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Reply to
Phil

Thanks, Lew, I needed that, I guess. Yeah, I knew that in the back of my mind that there are good American beers, and I suppose that I was just offensively overlooking the fact that some great beers in the U.S. are available. I'm still galled that the overwhelming majority of what is out there is brewcrap. Would it be conceivable that something good could be mass produced and marketed at a price that would be competitive with the majority? What I'm inferring is this: vodka maker's prices are more predicated by marketing rather than quality of taste, as has been proved recently by independant tests. Beer is not a complex molecular compound either: I'm unwilling to drive across town to a specialized pub only to pay inflated prices for brew that might otherwise be available at some package store if only more Americans knew what quality taste was, and insisted upon it. It's simply a reflection of depreciated U.S.quality, be it beer, soda, automobiles, or housing, where such is often defined by waferboard boxes with unGodly architecture and garish window designs.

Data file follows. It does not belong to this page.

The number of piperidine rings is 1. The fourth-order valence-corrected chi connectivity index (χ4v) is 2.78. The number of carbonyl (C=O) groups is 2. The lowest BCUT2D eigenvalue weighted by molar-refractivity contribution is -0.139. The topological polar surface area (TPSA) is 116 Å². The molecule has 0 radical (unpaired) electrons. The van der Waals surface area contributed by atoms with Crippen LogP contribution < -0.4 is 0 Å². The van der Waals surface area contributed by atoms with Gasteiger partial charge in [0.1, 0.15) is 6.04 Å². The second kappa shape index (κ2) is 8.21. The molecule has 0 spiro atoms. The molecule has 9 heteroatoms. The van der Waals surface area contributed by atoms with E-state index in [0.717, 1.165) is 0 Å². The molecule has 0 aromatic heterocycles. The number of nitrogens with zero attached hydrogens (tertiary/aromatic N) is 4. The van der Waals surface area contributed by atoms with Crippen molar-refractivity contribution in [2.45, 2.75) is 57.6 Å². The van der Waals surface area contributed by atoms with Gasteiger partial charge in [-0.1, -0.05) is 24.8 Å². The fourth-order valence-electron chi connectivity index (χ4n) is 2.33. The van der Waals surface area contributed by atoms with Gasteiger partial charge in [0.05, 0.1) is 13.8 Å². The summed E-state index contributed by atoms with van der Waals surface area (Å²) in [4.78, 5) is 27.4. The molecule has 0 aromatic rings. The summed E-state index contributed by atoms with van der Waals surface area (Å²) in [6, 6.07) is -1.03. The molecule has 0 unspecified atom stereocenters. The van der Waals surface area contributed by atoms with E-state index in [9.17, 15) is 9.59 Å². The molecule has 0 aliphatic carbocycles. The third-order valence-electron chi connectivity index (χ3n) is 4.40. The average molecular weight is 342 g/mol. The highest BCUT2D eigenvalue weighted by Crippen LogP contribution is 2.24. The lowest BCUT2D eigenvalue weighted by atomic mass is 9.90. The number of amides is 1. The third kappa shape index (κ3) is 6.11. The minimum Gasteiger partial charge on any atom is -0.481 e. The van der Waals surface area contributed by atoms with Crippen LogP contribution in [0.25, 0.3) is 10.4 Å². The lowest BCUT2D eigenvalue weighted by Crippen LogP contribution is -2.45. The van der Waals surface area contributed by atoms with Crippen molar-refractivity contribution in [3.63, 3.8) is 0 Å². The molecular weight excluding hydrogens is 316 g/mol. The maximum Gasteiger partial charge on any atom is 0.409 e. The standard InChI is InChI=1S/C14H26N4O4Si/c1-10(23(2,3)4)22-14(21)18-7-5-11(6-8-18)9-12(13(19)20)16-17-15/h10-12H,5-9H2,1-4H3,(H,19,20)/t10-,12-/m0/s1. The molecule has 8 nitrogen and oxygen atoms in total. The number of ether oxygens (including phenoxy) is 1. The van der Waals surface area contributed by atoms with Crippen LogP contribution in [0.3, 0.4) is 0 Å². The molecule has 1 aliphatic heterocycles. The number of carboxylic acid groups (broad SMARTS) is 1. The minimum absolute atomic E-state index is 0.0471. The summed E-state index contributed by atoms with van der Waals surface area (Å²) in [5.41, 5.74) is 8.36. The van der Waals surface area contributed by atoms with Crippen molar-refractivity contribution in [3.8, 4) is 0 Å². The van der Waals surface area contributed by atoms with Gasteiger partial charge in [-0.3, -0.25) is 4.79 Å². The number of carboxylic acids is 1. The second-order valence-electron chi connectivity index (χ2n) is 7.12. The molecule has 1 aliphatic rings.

Reply to
P2P Xtasy
"P2P Xtasy" schreef in bericht news:5u10f.125$ht7.50@newssvr21.news.prodigy.com... > Beer is not a complex molecular compound either:
You can't be serious, no? They'd wish one had a full inventory of all possible organic molecules in your average Pilsener (let's not talk Bud). In top fermenting ales, it's even worse, and then there's lambics and other spontaneous or mixed fermentations. They even haven't identified all possible compounds in (all possible) hops, let alone the derivatives of the living yeast cells. Phew. Joris
Reply to
Joris Pattyn
> Beer is not a complex molecular compound either
Can you please tell that to my brewing course teachers? It would cut out all of the bio-chemistry, engineering and whatnot. About 75% of the course probably, maybe more.
LOL. Beer is more complex than most of us will ever imagine.
Respect Beer.
-- Todd Alström
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-- New England Beer Fest - October 29, 2005
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Reply to
t0dd